Rosie added: “If someone wants to watch a men’s game on a Saturday at 3pm but instead there’s a women’s game on, I don’t think there’s anything stopping them from watching it. I think the accessibility’s there now and I hope that changes the stigma a little bit.”
It’s refreshing to hear considered analysis from someone who is not only passionate about football, but passionate about the success of her particular side of the sport. She is clearly keen for more measures to be used that could be taken to move things further forward, although the women’s game is already unrecognisable from what it was even a few years ago.
“It’s Super League 1, and every player is full time pro. The types of player produced has really increased over the past few years – if you come to the games, you’ll have a really good competitive game to watch. I think it’s just about changing the mentality a little bit, and opening people’s eyes.”
You could associate that last sentence with some of the darker side of the game that has come to light over recent weeks. The back pages were full of comment condemning Montenegro’s fans in England’s recent Euro 2020 qualification victory, after chants of racist abuse were heard – but it’s happening in this country too with well documented instances, and Rosie’s keen for the authorities to stamp on it, even though she says that she’s never come across it herself in her career.
“More action needs to be taken from people higher up. I think that the players are doing a great job to create awareness of the problem.
“As a player, it must be so daunting and overwhelming to play in that environment, to play the game and do something that you love, and you shouldn’t have to be handling situations like that.”
It’s been quite a season for both West Ham and for Rosie, not least in the change in her game following the team’s change to professional status. Has that change affected her game at all, and made her a better player?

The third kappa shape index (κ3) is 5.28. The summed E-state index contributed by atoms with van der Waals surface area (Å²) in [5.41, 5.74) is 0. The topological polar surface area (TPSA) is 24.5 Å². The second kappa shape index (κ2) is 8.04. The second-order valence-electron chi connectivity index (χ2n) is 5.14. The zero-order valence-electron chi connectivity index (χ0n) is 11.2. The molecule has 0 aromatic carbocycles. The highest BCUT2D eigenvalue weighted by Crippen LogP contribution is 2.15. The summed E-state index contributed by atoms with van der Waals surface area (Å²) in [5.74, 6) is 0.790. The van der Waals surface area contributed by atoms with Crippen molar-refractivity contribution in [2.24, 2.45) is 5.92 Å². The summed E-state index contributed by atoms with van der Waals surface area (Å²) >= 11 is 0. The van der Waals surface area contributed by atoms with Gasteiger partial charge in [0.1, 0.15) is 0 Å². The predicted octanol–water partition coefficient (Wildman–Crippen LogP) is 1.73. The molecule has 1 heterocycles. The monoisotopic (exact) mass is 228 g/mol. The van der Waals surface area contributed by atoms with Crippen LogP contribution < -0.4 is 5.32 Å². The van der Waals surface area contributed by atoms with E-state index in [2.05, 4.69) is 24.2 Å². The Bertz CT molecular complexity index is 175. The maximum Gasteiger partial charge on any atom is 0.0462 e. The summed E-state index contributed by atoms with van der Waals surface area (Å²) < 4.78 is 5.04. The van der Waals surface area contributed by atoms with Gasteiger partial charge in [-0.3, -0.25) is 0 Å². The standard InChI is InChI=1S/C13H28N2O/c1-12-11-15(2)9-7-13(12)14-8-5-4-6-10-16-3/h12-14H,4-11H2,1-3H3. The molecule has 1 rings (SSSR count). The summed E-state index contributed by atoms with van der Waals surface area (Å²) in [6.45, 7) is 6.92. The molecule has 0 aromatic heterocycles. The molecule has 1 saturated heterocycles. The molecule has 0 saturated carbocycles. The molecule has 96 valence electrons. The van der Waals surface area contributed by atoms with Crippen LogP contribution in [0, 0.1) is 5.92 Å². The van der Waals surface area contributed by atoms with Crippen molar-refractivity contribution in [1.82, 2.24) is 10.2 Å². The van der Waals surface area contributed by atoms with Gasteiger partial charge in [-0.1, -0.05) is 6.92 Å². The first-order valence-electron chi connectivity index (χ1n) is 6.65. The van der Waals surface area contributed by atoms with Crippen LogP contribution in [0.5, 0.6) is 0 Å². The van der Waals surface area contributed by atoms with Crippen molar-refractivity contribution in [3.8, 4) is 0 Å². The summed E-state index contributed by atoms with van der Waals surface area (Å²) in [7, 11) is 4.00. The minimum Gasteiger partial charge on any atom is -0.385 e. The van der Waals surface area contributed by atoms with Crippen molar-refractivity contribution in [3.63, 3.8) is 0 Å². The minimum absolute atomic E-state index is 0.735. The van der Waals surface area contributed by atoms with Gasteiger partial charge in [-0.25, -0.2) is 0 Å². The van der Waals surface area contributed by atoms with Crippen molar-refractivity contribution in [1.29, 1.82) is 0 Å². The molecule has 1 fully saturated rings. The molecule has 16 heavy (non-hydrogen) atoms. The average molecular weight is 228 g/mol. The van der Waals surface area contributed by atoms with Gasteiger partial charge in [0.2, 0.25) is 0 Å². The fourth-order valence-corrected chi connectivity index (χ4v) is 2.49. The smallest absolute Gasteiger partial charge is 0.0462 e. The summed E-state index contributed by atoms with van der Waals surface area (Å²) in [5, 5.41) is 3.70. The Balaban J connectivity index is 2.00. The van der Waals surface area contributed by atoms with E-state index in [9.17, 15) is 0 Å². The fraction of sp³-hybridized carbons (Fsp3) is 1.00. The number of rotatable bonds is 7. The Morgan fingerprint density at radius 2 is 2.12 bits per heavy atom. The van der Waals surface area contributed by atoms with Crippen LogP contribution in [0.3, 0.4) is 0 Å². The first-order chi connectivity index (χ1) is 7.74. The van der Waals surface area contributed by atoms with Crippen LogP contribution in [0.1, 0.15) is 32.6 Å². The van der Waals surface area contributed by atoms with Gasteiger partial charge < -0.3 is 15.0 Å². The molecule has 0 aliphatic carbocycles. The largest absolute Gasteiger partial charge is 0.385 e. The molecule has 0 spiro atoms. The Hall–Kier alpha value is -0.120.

“It’s just my understanding of the game. I’m in every day now, and I’m learning.
“I’m able to be around girls who’ve done this for 10 years or more, so I’m learning so much being in and around the environment.” And Rosie’s passion shines through, wanting to learn at every opportunity. “Even at lunch I’m in and around the conversation – we talk football all day every day, having conversations with the coaches!”
And Rosie’s able to pinpoint an area of her game where one of the biggest changes has happened since going professional. “The biggest improvement since I became pro is tactically understanding what I’ve got to do at the right time.”
This is helped by a professional approach ahead of each match, with the team tactically varying their strategy according to the opponent. Videos are watched, conversations are had, the opposition is studied – and if any player is unsure, questions are asked and answered.
The meticulous preparation undertaken by the women’s team has lead to a solid first season in the Women’s Super League with some notable results – including a recent 1-1 draw against Chelsea, and running Arsenal close earlier this season in a 4-3 thriller. However, it’s pretty clear that the team is currently behind the likes of Manchester City, Chelsea and Arsenal, and it will take some catching them.
One look at the table shows that there is clearly two halves, with West Ham looking to finish ‘best of the rest’ – outside the top four. And what of Rosie’s relationship with twin sister Mollie?
Even though their careers have now taken them to different places, the two remain very close, as you might expect for twins born one minute apart. And for Rosie, this season has been a memorable one. She’s appeared seven times for the side, scoring her first Women’s Super League goal.
And the good news for Hammers fans is that she clearly has no regrets in signing professional for West Ham United. “It was an amazing feeling, it was like all the hard work that I’d put in was finally paying off. It’s a huge milestone for me in terms of my football career.
Let’s hope that for Rosie and for the women’s team as a whole, the milestones continue.
- Rosie Kmita was talking to Phil Williams for Team Talk on BBC Radio 5 Live.